The 18th Congressional District of Florida has, so far, lived up to its billing. Stretching through the central portion of the Sunshine State while hugging the Atlantic coast, CD-18 includes all or parts of St. Lucie, Martin, and Palm Beach Counties, and was drawn as a marginal political entity.

Last November, first-time candidate Patrick Murphy (D), a Jupiter attorney, upset nominal incumbent Allen West (R) by just over half a percentage point, or 1,904 votes of more than 330,000 cast ballots. Why categorize West as a “nominal incumbent”? Because redistricting drastically changed his 22nd District to the point where he chose to run in the new 18th, a seat that contained only about one-third of the constituency that originally elected him.

The 2012 eastern Florida political climate should have been sufficient for Rep. West to win, however, because Mitt Romney outpaced President Obama here by more than four percentage points, 51.7-47.6 percent. The closeness of the congressional race and Romney’s 18th CD performance gives the Republicans hope for a conversion in this next election under what should be a more GOP friendly mid-term turnout model.

Toward that end, the Republicans are apparently on the verge of getting the candidate who they believe can propel this challenger race into the top-tier. Though the numbers and political history suggest that the 2014 race will be close, the currently announced candidates have shown little, and Rep. Murphy is rated as the clear early favorite.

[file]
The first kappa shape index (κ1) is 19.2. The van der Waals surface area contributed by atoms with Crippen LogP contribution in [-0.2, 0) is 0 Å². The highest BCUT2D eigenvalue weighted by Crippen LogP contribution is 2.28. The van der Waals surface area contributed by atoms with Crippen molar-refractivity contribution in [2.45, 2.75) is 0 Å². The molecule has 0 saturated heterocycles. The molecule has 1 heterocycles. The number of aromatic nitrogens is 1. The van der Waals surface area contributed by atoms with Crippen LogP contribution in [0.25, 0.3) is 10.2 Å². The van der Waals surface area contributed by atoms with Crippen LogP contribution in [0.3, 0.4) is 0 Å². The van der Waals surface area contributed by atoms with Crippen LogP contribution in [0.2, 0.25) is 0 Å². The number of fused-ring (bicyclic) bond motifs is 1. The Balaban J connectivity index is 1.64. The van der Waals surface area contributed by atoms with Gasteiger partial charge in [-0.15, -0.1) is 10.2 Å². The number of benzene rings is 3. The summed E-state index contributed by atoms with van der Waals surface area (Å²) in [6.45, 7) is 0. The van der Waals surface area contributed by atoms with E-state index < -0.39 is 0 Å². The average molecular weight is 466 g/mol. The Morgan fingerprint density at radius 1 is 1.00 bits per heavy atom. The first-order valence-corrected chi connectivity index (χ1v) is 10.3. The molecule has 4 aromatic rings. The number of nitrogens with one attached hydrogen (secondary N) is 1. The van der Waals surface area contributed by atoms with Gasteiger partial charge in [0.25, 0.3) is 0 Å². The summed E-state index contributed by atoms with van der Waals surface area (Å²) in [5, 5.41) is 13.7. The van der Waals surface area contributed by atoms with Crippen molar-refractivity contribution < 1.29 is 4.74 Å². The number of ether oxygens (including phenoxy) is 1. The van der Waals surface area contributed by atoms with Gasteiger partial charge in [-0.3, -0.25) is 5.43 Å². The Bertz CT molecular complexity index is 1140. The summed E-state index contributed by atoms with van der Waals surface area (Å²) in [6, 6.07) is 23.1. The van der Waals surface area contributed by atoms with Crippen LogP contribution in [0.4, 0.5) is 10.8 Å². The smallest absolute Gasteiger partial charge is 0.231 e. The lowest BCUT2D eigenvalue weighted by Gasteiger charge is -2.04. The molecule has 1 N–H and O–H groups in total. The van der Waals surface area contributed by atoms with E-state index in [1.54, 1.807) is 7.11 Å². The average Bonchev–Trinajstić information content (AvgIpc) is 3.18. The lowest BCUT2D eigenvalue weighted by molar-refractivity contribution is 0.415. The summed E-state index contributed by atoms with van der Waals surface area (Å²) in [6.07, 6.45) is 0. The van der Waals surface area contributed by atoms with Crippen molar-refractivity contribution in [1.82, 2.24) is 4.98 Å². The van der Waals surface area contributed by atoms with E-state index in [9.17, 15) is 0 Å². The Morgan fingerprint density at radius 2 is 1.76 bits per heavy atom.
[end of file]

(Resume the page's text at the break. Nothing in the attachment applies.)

The presence of former state House Majority Leader Adam Hasner (R), however, may quickly change the campaign’s status. Believed to be close to declaring his candidacy, Hasner is the strongest possible GOP candidate.

Originally in the 2012 Senate race, Hasner dropped down into a congressional race after redistricting was complete. Deferring to then-Rep. West for the 18th, Hasner took his chances in the heavily Democratic 22nd CD, facing former West Palm Beach mayor Lois Frankel (D). The race went to Frankel on a 55-45 percent count, virtually the same margin that President Obama scored in the district.